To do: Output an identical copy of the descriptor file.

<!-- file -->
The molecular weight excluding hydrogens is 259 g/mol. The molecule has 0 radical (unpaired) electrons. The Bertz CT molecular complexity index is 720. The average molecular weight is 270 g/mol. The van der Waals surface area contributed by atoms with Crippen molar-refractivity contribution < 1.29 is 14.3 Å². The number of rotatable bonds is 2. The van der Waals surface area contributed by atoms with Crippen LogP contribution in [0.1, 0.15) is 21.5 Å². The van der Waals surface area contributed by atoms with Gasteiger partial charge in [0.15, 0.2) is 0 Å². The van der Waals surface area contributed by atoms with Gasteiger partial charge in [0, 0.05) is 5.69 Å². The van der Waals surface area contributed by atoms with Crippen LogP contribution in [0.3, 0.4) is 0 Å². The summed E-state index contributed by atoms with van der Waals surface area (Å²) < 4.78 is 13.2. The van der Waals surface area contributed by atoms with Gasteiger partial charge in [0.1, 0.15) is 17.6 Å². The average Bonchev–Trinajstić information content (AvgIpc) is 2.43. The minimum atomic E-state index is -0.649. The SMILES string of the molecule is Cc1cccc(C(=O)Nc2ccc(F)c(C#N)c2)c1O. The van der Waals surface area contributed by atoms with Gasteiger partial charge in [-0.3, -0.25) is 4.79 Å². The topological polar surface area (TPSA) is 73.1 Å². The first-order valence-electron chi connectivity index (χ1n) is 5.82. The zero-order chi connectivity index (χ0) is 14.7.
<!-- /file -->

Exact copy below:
The molecular weight excluding hydrogens is 259 g/mol. The molecule has 0 radical (unpaired) electrons. The Bertz CT molecular complexity index is 720. The average molecular weight is 270 g/mol. The van der Waals surface area contributed by atoms with Crippen molar-refractivity contribution < 1.29 is 14.3 Å². The number of rotatable bonds is 2. The van der Waals surface area contributed by atoms with Crippen LogP contribution in [0.1, 0.15) is 21.5 Å². The van der Waals surface area contributed by atoms with Gasteiger partial charge in [0.15, 0.2) is 0 Å². The van der Waals surface area contributed by atoms with Gasteiger partial charge in [0, 0.05) is 5.69 Å². The van der Waals surface area contributed by atoms with Crippen LogP contribution in [0.3, 0.4) is 0 Å². The summed E-state index contributed by atoms with van der Waals surface area (Å²) < 4.78 is 13.2. The van der Waals surface area contributed by atoms with Gasteiger partial charge in [0.1, 0.15) is 17.6 Å². The average Bonchev–Trinajstić information content (AvgIpc) is 2.43. The minimum atomic E-state index is -0.649. The SMILES string of the molecule is Cc1cccc(C(=O)Nc2ccc(F)c(C#N)c2)c1O. The van der Waals surface area contributed by atoms with Gasteiger partial charge in [-0.3, -0.25) is 4.79 Å². The topological polar surface area (TPSA) is 73.1 Å². The first-order valence-electron chi connectivity index (χ1n) is 5.82. The zero-order chi connectivity index (χ0) is 14.7.